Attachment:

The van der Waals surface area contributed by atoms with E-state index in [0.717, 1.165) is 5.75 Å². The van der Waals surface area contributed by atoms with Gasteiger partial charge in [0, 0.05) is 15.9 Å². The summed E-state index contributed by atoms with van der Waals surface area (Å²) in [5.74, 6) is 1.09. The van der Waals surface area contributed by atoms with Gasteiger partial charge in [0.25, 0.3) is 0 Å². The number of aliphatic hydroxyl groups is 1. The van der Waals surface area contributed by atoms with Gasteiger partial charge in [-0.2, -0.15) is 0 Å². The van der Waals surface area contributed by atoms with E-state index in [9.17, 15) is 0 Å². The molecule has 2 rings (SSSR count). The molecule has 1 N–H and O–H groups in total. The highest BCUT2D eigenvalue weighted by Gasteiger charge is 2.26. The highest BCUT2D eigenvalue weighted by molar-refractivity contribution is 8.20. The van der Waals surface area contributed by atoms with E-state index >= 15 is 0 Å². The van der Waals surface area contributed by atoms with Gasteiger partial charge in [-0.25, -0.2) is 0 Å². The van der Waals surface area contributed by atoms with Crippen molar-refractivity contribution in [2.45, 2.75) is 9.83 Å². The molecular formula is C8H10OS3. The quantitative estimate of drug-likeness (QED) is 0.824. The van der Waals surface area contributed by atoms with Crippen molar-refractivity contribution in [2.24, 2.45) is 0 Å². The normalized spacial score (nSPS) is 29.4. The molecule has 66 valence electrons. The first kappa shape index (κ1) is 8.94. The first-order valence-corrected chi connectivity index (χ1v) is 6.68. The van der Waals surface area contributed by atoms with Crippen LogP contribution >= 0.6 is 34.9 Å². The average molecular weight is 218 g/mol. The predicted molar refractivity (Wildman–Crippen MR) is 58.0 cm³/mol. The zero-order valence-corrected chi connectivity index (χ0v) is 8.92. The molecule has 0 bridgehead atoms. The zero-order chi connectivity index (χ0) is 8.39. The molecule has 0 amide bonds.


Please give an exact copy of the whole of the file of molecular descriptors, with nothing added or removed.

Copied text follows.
The van der Waals surface area contributed by atoms with E-state index in [0.717, 1.165) is 5.75 Å². The van der Waals surface area contributed by atoms with Gasteiger partial charge in [0, 0.05) is 15.9 Å². The summed E-state index contributed by atoms with van der Waals surface area (Å²) in [5.74, 6) is 1.09. The van der Waals surface area contributed by atoms with Gasteiger partial charge in [0.25, 0.3) is 0 Å². The number of aliphatic hydroxyl groups is 1. The van der Waals surface area contributed by atoms with Gasteiger partial charge in [-0.2, -0.15) is 0 Å². The van der Waals surface area contributed by atoms with E-state index in [9.17, 15) is 0 Å². The molecule has 2 rings (SSSR count). The molecule has 1 N–H and O–H groups in total. The highest BCUT2D eigenvalue weighted by Gasteiger charge is 2.26. The highest BCUT2D eigenvalue weighted by molar-refractivity contribution is 8.20. The van der Waals surface area contributed by atoms with E-state index >= 15 is 0 Å². The van der Waals surface area contributed by atoms with Gasteiger partial charge in [-0.25, -0.2) is 0 Å². The van der Waals surface area contributed by atoms with Crippen molar-refractivity contribution in [2.45, 2.75) is 9.83 Å². The molecular formula is C8H10OS3. The quantitative estimate of drug-likeness (QED) is 0.824. The van der Waals surface area contributed by atoms with Crippen molar-refractivity contribution in [2.24, 2.45) is 0 Å². The normalized spacial score (nSPS) is 29.4. The molecule has 66 valence electrons. The first kappa shape index (κ1) is 8.94. The first-order valence-corrected chi connectivity index (χ1v) is 6.68. The van der Waals surface area contributed by atoms with Crippen LogP contribution >= 0.6 is 34.9 Å². The average molecular weight is 218 g/mol. The predicted molar refractivity (Wildman–Crippen MR) is 58.0 cm³/mol. The zero-order valence-corrected chi connectivity index (χ0v) is 8.92. The molecule has 0 bridgehead atoms. The zero-order chi connectivity index (χ0) is 8.39. The molecule has 0 amide bonds.